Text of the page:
This paper is built on a study that intends to develop a method by creating a set of tools based on selected parts from critical design and critical design theory. The goals of these tools are to function as instruments enabling practical implementation of critical design in a design and/or production process. In this study we develop the tools for critical design work and test our tools in a specific production process of a music video to explore how to apply critical design practically. Indoing so we used design-oriented research methods. By bringing together critical design perspectives and the practice of video production, this study wishes to contribute to the work of bridging the gap between theory and practice in critical design.
Crafting interaction – materiality in digital interaction design and traditional crafting practices Mer info
In: Proceedings of the 7th Nordic Conference on Human-Computer Interaction, Making Sense Through Design, NordiCHI ’12 ACM. New York : Association for Computing Machinery (ACM).
In: Gender & ICT '11. Umeå : Umeå universitet.
Critical perspectives are rare in human-computer-interaction (HCI) research. Although digital artifacts constitute a fundamental part of the contemporary lifestyle it is seldom discussed how the use of such objects affect the way we understand the world. We propose a new concept, norm-critical design, in which the unit of analysis is the interaction design consisting of technology, interaction, images, sounds, text and how they together construct meaning. We argue that there is a need to unpack how digital design embeds norms and to examine how the relationship between norms and design can be critically examined. The discussion in this paper is based on two different empirical studies. First we will discuss how normative structures are present in the image blog site bilddagboken.se The other empirical material that we discuss is a case study of the design work in a youth counselling site in Sweden (umo.se). The case study gives examples of how different design elements are used in the design and development of websites in order to create a norm-critical experience for the users. We describe how these concerns affect the design outcome in the development of an animation about love.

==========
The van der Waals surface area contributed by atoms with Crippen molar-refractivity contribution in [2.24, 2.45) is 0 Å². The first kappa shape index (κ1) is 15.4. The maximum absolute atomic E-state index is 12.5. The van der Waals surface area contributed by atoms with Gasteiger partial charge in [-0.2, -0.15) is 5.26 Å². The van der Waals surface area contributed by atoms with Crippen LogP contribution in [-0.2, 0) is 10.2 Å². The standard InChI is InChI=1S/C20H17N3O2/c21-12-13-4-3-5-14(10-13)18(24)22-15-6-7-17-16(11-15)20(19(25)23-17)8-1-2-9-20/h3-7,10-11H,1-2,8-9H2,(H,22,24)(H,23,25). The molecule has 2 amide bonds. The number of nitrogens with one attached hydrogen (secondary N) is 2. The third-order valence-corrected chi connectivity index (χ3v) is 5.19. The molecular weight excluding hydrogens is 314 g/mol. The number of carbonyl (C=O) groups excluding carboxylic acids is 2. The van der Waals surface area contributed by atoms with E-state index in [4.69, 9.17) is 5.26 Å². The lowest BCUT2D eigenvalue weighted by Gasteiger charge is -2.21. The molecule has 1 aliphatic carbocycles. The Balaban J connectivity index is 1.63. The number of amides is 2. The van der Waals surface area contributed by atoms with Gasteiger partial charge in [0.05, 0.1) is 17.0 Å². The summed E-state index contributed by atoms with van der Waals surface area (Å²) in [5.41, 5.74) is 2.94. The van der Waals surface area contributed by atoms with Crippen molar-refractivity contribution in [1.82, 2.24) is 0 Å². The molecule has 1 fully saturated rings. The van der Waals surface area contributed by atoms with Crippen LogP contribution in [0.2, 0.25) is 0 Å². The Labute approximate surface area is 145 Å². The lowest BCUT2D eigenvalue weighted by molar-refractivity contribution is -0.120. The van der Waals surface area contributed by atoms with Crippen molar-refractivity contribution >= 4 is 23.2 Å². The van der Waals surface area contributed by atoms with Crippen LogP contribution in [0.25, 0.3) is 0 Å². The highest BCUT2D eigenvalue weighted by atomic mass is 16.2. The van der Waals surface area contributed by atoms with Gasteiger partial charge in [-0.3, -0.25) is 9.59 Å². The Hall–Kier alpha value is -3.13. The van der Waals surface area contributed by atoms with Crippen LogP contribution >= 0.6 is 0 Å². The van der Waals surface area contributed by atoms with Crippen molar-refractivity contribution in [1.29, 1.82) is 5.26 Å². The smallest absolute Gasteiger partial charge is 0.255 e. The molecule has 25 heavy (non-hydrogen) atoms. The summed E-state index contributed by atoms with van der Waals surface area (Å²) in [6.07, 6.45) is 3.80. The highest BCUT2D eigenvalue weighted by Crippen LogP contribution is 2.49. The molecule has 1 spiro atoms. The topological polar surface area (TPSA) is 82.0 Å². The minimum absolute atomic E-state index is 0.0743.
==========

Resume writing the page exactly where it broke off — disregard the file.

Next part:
In: 1st International Workshop on Values in Design - Building bridges between RE, HCI & Ethics. : .
Although digital artefacts constitute a fundamental part of thecontemporary lifestyle it is seldom discussed how the use of such objects affect the way we understand the world. We propose a new concept, norm-critical design, in which the unit of analysis is the interaction design consisting of technology, interaction, images, sounds, text and how they together construct meaning. We argue that there is a need to unpack how digital design embeds norms and to examine how the relationship between norms and design can becritically examined. We base our discussion on studies of online youth counselling.
In: The 4th International Conference on Multidisciplinary Perspectives on Child and Teen Consumption - interdisciplinary, theory and practice. Linköping : Linköping University.
The reflected body of the child — a critical discussion on the construction of the online I and person Mer info
In: People and Technology. Handen : School of Communication, Technology and Design, Södertörn University College, 2006. 27-35.
This article draws on data from a participatory design project developing services for online youth counselling. It investigates the outcomes and contingencies of participation for stakeholders (here counsellors) and how they make sense of their experiences of participating in a design project. The findings show how counsellors involved in a participatory design process develop new skills and knowledge as their roles and work practices in the project change overtime. The study is longitudinal, following a project that stretches over a period of three years, and addresses temporal aspects of participation, and in particular what happens when the design efforts come to an end and the designed service is launched. It is found that a participatory design project that fails with respect to its explicitly stated goals may still have positive secondary outcomes due to the engagement and process of situated learning among the participants involved.